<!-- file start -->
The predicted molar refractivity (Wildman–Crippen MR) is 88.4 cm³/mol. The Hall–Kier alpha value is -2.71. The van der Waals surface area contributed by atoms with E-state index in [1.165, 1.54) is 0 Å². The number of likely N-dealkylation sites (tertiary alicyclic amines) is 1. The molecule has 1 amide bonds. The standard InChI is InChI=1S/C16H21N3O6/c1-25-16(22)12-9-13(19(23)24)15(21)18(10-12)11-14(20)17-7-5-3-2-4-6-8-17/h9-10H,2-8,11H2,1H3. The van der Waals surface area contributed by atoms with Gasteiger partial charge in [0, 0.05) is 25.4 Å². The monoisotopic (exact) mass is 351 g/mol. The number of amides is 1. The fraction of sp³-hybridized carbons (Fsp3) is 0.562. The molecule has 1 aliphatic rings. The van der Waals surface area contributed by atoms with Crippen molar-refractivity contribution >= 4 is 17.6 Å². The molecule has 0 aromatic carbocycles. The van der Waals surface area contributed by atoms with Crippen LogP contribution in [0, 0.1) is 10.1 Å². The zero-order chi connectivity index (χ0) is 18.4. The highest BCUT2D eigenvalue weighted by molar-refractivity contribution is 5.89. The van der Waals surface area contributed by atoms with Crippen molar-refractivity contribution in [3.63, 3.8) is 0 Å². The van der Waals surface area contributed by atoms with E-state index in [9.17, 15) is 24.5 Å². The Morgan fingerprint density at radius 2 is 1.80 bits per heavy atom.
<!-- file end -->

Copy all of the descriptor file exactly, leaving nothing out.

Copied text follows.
The predicted molar refractivity (Wildman–Crippen MR) is 88.4 cm³/mol. The Hall–Kier alpha value is -2.71. The van der Waals surface area contributed by atoms with E-state index in [1.165, 1.54) is 0 Å². The number of likely N-dealkylation sites (tertiary alicyclic amines) is 1. The molecule has 1 amide bonds. The standard InChI is InChI=1S/C16H21N3O6/c1-25-16(22)12-9-13(19(23)24)15(21)18(10-12)11-14(20)17-7-5-3-2-4-6-8-17/h9-10H,2-8,11H2,1H3. The van der Waals surface area contributed by atoms with Gasteiger partial charge in [0, 0.05) is 25.4 Å². The monoisotopic (exact) mass is 351 g/mol. The number of amides is 1. The fraction of sp³-hybridized carbons (Fsp3) is 0.562. The molecule has 1 aliphatic rings. The van der Waals surface area contributed by atoms with Crippen molar-refractivity contribution >= 4 is 17.6 Å². The molecule has 0 aromatic carbocycles. The van der Waals surface area contributed by atoms with Crippen LogP contribution in [0, 0.1) is 10.1 Å². The zero-order chi connectivity index (χ0) is 18.4. The highest BCUT2D eigenvalue weighted by molar-refractivity contribution is 5.89. The van der Waals surface area contributed by atoms with Crippen molar-refractivity contribution in [3.63, 3.8) is 0 Å². The van der Waals surface area contributed by atoms with E-state index in [9.17, 15) is 24.5 Å². The Morgan fingerprint density at radius 2 is 1.80 bits per heavy atom.